This year, huh? Quite the old kick to the proverbial nards, spiritually speaking. The upside of the year is that it has been astoundingly rich with entertainment choices. No matter what you like, what genres, there is terrific work out there. If you’re like me, finding solace in media has been a welcome respite from dealing with the modern horrors outside the window, so it is perhaps for this reason that the awfulest of awful movies felt particularly… well, awful-er. So, here is my list for the five movies you should absolutely, no-questions-ask avoid. You have been warned.
5. The Forest
Maybe it’s my love of Asian horror that made this such a slough, but The Forest manages to take the very real and very creepy location of Aokigahara forest and make it bland and dull. No kidding, there’s a real place in Japan where so many people wander into the trees to commit suicide that they had to put up a sign urging potential self-offers to think of their families. It has long been associated with vengeful spirits and the spirit world, so it makes for the perfect setting for a horror film, right? Sadly, not this time. Natalie Dormer from Game of Thrones tries her hand at carrying a feature film with little success. The scares are minimal, the story routine, and even the big surprise ending isn’t much of a surprise. This one gets the year’s ‘Movie That Should Have Been Uniquely Interesting to Me, and Was a Big Pile of Poo Instead’™/
4. The Shallows
Another movie I should enjoy on the basis of it being a movie about a damn shark what likes to eat people. I love animals chomping people. I wish it happened in The Shallows. I wish ANYTHING happened in The Shallows. When it does, far too late in the movie to care, it’s pretty good. Also, Blake Lively is not the kind of actress who should be left to bear a movie’s emotional heft. The Reef or even Open Water are far better choices for your shark-on-people action. The Shallows nabs the coveted ‘Move That Most Made Me Want to Watch Jaws Again’™ award.
3. Cabin Fever (2016)
Using the Eli Roth-written and directed film as its source and with Roth on board to produce, Cabin Fever is a perfect example of a remake so bad, it makes me dislike the original more. Given that most of the original dialogue is intact, this wasteful, unnecessary remake highlights the script’s misogyny in a way that was surprising. Yes, the girl is sick so let’s lock in a shed where a dog can eat her. Or maybe it’s more fun if one of the girls has a slimy vajayjay – ewww, it’s blood! Toss in some shaky CGI, unlikable characters, flat video-style cinematography and – did I mention how stunningly misogynistic this movie is? – lack of any good reason for this film to exist, and you have the front-runner for the time-honored ‘Movie That Should in Any Sane World Be the Worst Thing I Saw This Year, Yet It’s Somehow Not’™ award.
I always enjoyed the novel which the 2016 film Cell is based upon. I like the weird take on the zombie story, the paper-thin allegory about the ugly collectivism created by social networks, the critique of technology and it’s use as a modern terror (see above re: my love of Japanese horror), even the root tale of a father desperately trying to find his son, who may or may not be a pawn of the novel’s central villain. Cell starts with a good scene of chaos at an airport and the devolves into a movie you can’t believe got made. Well, maybe that’s too far. I couldn’t believe a movie this dumb was made with these actors. I still like John Cusack (he does a great riff on his teen persona in the recent film Adult World), I like Sam Jackson, and even Stacy Keach drops in for a minute to delivery a reasonably good performance. The end of the novel was always a sticking point, but even that ambiguity is superior to the needlessly nihilistic ending of the film. What am I supposed to get out of this resolution? That we have all become mindless animals due to cellular phones? That family is more important than sanity? Ah, who cares. It’s a poorly paced, occasionally woefully stupid film that squanders a great premise. As such, you will perhaps not be surprised to learn it has been awarded ‘Movie I Kept Giving Chances Until it Pooped In My Mouth at the End’™.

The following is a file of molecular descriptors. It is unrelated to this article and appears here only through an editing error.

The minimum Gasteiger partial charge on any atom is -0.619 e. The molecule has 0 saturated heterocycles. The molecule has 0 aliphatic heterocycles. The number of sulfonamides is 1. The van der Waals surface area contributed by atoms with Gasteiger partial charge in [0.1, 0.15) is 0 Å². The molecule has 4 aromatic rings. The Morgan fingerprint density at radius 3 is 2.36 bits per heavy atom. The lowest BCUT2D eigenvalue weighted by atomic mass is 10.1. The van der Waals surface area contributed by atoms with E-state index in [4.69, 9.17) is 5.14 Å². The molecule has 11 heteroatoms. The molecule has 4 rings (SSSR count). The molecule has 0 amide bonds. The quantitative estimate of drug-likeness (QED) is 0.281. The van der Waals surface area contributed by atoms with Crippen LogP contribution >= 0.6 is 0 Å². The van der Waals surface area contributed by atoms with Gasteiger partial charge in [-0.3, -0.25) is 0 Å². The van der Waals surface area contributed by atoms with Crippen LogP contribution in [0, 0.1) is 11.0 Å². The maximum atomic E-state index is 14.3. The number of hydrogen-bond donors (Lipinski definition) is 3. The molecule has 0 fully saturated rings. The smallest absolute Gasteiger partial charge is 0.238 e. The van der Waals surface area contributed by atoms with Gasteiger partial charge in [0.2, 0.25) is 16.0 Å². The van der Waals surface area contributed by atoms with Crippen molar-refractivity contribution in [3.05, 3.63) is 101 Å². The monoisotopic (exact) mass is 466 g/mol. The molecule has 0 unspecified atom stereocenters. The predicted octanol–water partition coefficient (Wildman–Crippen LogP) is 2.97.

1. Martyrs (2016)
Another remake. So it goes. In this case, the remake of an intense, controversial, divisive piece of French extreme horror that boasts one of my favorite endings to any horror film. If ever there was a movie that needed no remake, it’s Martyrs. So, here it is. With the story tweaked to (theoretically) create a more substantial relationship between our two heroines, Martyrs ’16 simultaneously dulls the edges of its intensity and fills in the gaps with a more by-the-numbers story. This is a textbook case of having your cake and eating it, too. If you remember waaaay back a few sentences ago, I said I loved the original film’s ambiguous ending because of the questions it begged to be asked. In this more chromosomally-challenged version, the ending is served up with a pamphlet and a slideshow, and still has the sheer nerve to pretend there’s something existentially significant about it. Kudos to writer Mark Smith for the comic timing of the line. “I heard it, too!” Gunshot. Delicious. Martyrs ’16 gets the prestigious ‘Food Tastes Like Ash In My Mouth After Seeing This Sludgepile’™ award.
Congrats to all the winners. Now please… please. Never do it again.